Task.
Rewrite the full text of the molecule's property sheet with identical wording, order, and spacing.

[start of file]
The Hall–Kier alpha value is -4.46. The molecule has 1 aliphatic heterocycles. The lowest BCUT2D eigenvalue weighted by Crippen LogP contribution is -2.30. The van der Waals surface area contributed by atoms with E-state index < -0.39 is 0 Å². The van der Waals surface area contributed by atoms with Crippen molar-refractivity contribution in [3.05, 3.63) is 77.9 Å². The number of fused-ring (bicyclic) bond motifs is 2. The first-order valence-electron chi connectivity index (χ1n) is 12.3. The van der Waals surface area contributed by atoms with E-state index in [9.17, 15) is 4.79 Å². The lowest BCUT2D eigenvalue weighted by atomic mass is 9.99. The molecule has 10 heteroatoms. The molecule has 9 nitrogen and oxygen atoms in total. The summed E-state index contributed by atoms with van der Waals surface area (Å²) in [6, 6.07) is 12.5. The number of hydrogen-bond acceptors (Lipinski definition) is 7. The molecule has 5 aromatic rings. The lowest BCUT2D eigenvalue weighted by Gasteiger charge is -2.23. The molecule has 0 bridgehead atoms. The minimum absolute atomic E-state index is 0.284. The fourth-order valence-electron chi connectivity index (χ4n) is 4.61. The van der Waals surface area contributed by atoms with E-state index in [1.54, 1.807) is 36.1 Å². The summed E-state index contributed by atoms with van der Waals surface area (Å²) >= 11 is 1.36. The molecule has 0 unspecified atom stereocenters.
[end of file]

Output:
The Hall–Kier alpha value is -4.46. The molecule has 1 aliphatic heterocycles. The lowest BCUT2D eigenvalue weighted by Crippen LogP contribution is -2.30. The van der Waals surface area contributed by atoms with E-state index < -0.39 is 0 Å². The van der Waals surface area contributed by atoms with Crippen molar-refractivity contribution in [3.05, 3.63) is 77.9 Å². The number of fused-ring (bicyclic) bond motifs is 2. The first-order valence-electron chi connectivity index (χ1n) is 12.3. The van der Waals surface area contributed by atoms with E-state index in [9.17, 15) is 4.79 Å². The lowest BCUT2D eigenvalue weighted by atomic mass is 9.99. The molecule has 10 heteroatoms. The molecule has 9 nitrogen and oxygen atoms in total. The summed E-state index contributed by atoms with van der Waals surface area (Å²) in [6, 6.07) is 12.5. The number of hydrogen-bond acceptors (Lipinski definition) is 7. The molecule has 5 aromatic rings. The lowest BCUT2D eigenvalue weighted by Gasteiger charge is -2.23. The molecule has 0 bridgehead atoms. The minimum absolute atomic E-state index is 0.284. The fourth-order valence-electron chi connectivity index (χ4n) is 4.61. The van der Waals surface area contributed by atoms with E-state index in [1.54, 1.807) is 36.1 Å². The summed E-state index contributed by atoms with van der Waals surface area (Å²) >= 11 is 1.36. The molecule has 0 unspecified atom stereocenters.